iPad Mini review of reviews: Small is better

iPad-Mini-Hand

So small is beautiful these days is it? It used to be that 10 inches was considered to be the pocket rocket but frankly that is so last year. 7 inches was the new 10 it seemed for everyone except Apple, whose genius for finding a niche is stuff of legend.

Cue then the iPad mini, where an extra 0.9 of an inch makes all the difference apparently to Shane Richmond in The Telegraph who reckons it’s all in the screen size.

“Apple has been dismissive of 7-inch tablet computers and has therefore been keen to emphasise that the iPad mini isn’t one. The extra 0.9-inches of screen on the iPad mini are the crucial difference, Apple says, and having tried it for a week and compared it to some rivals, I’d have to agree.”

Not only that, it seems the design is something special too “The iPad mini is yet another wonderful piece of Apple design. Google’s Nexus 7 tablet is a perfectly fine piece of hardware but it’s plastic. And, somehow, it’s still heavier than the aluminium iPad mini.

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T3 on the other hand is almost salivating at the prospect of the Mini’s display capability.

“The LED-backlit screen looks fantastic on the 7.9-inch display. Colours are vivid, text is pin sharp, web pages render quickly and, because there’s almost a 4:3 ratio going on, you get a lot of content on page. It feels squarer than the bigger iPad, but definitely works as, arguably, a better mobile experience than its bigger brother.”

The Independent sees the Mini winning through sheer app numbers:

“Where it really scores is in the dedicated tablet apps that gleam. Where Google has hundreds of dedicated tablet apps – the rest are resized phone apps – Apple has 275,000. The screen is as responsive and inviting as the full-sized iPad and the increased portability will make it appealing to a new range of customers.”

iPad-Mini-Cover

It seems the only question mark most reviewers have is on price. Andrew Hoyle for Cnet remarks “It’s too expensive however, and its display resolution doesn’t measure up to competing tablets, or other iOS devices.

Wrapping his review up, Charles Arthur of The Guardian says

“Apple is going to sell a lot of these – quite possibly more than the “large” iPad – in this quarter. The only way Apple could improve on this product would be to give it a retina screen and somehow make it lighter. That might happen at some point. You can wait if you like; other people, in the meantime, will be buying this one.”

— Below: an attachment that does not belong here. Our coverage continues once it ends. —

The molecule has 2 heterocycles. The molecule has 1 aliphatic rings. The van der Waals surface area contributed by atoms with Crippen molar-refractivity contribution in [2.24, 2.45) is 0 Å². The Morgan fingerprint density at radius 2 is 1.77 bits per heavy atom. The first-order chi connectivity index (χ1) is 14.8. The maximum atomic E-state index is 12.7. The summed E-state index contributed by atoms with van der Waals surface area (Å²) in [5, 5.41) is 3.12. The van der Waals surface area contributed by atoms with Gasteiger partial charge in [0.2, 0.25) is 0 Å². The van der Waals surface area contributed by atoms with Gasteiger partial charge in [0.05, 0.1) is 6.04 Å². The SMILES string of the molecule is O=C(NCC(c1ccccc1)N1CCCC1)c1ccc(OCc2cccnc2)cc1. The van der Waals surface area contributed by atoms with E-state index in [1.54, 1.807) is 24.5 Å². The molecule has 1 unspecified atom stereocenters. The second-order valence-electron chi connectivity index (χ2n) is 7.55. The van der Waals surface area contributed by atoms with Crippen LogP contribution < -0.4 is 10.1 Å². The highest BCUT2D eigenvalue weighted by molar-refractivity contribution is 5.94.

The New iPad (3): Review of reviews

The iPad 3/iPad HD/”iPad” (we’ll stick to the first option to avoid confusion) is out, and so are the reviews. While the aesthetic differences between the first iPad and iPad 2 were obvious, one look at Apple’s newest version of its beloved tablet will show that not much has changed. Until you activate the screen…

New-iPad

The Name

Apple’s newest iPad is called The iPad. “Didn’t they already release ‘The iPad?”, you ask. Yes, and in a bold branding move, they’ve decided to rewrite history and make this version of the iPad “The iPad”. Not that this has stopped everyone calling it the iPad 3, the iPad HD, or the new iPad. For David Phelan from TechBeta, however, Apple’s brazen rule-breaking (never give two products exactly the same name) shows that the newest iPad has permanence.

Retina Display

The new iPad’s selling point has garnered rave reviews from gadget-loving writers on some of the world’s biggest websites. T3 reviewer Luke Peters points out that the quality of the new iPad’s screen is clear when compared with that of the iPad 2: “apps in folders are just blobs of pixelated colour; on the new one you can almost make out text.”

Processing Power

Reviews across the board have commented on how the iPad 3’s faster processing power has not diminished its battery life. As John Gruber remarks on his blog, Daring Fireball, the battery life of an iPad far exceeds that of even the Macbook Air – even with the extra processing power needed for the improved graphics display. He also makes the interesting observation that Apple’s priorities lie with screen quality and user experience, and that they are willing to make the iPad 3 slightly heavier and bulkier to include a battery that will power the retina display and a 4G connection.

4G

Along with its stunningly detailed, crystal-clear screen, a lot of review chatter focuses on the iPad’s 4G capabilities. “Put simply: it’s fast. Really fast. Faster-than-my-WiFi fast” says MG Siegler from TechCrunch. Due to revolutionise the UK before the end of 2012, 4G is the next step beyond 3G. It’s not available yet, but you can still use the new iPad with a 3G connection and wait for our mobile networks to roll out 4G further down the line.

5MP iSight Camera

Previous incarnations of iPad cameras have been laughable, producing a picture quality that made us wonder why Apple bothered including a rear camera at all. The new iPad changes this, with a rear camera that matches the latest iPhone offering. The front of the device still carries a VGA, which offers poorer quality, but is still good for FaceTime. Joshua Topolsky from The Verge goes into more camera-related detail:

The auto-focus and face detection work excellently here (though tapping to focus is sometimes impossible due to the size of the thing). Thanks to that improved sensor, pictures you take on the iPad now look relatively respectable, with a depth of field shallow enough to pull off rather artistic looking images.

So what’s the verdict? Unanimously, the new iPad has wowed critics, who are hailing it as a success. To sum up with the words of MG Siegler: “This is the best tablet out there right now that we’re talking about.”